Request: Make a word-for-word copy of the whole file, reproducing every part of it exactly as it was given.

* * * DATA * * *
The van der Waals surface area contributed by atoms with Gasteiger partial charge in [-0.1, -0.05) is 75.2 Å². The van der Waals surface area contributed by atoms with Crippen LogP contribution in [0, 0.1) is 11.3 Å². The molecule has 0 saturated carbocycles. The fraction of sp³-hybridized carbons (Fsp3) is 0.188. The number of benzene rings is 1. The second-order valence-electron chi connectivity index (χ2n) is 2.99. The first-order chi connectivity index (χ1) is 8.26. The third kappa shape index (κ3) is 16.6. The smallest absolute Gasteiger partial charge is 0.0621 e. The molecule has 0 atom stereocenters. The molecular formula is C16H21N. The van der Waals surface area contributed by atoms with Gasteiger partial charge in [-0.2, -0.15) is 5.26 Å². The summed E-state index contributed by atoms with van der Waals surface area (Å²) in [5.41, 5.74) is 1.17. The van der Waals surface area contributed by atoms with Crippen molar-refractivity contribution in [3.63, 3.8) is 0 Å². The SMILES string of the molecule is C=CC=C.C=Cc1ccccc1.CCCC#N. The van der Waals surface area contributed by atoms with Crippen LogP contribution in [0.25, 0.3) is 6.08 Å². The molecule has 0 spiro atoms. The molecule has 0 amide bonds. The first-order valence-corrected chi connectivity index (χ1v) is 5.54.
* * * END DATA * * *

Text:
The van der Waals surface area contributed by atoms with Gasteiger partial charge in [-0.1, -0.05) is 75.2 Å². The van der Waals surface area contributed by atoms with Crippen LogP contribution in [0, 0.1) is 11.3 Å². The molecule has 0 saturated carbocycles. The fraction of sp³-hybridized carbons (Fsp3) is 0.188. The number of benzene rings is 1. The second-order valence-electron chi connectivity index (χ2n) is 2.99. The first-order chi connectivity index (χ1) is 8.26. The third kappa shape index (κ3) is 16.6. The smallest absolute Gasteiger partial charge is 0.0621 e. The molecule has 0 atom stereocenters. The molecular formula is C16H21N. The van der Waals surface area contributed by atoms with Gasteiger partial charge in [-0.2, -0.15) is 5.26 Å². The summed E-state index contributed by atoms with van der Waals surface area (Å²) in [5.41, 5.74) is 1.17. The van der Waals surface area contributed by atoms with Crippen molar-refractivity contribution in [3.63, 3.8) is 0 Å². The SMILES string of the molecule is C=CC=C.C=Cc1ccccc1.CCCC#N. The van der Waals surface area contributed by atoms with Crippen LogP contribution in [0.25, 0.3) is 6.08 Å². The molecule has 0 spiro atoms. The molecule has 0 amide bonds. The first-order valence-corrected chi connectivity index (χ1v) is 5.54.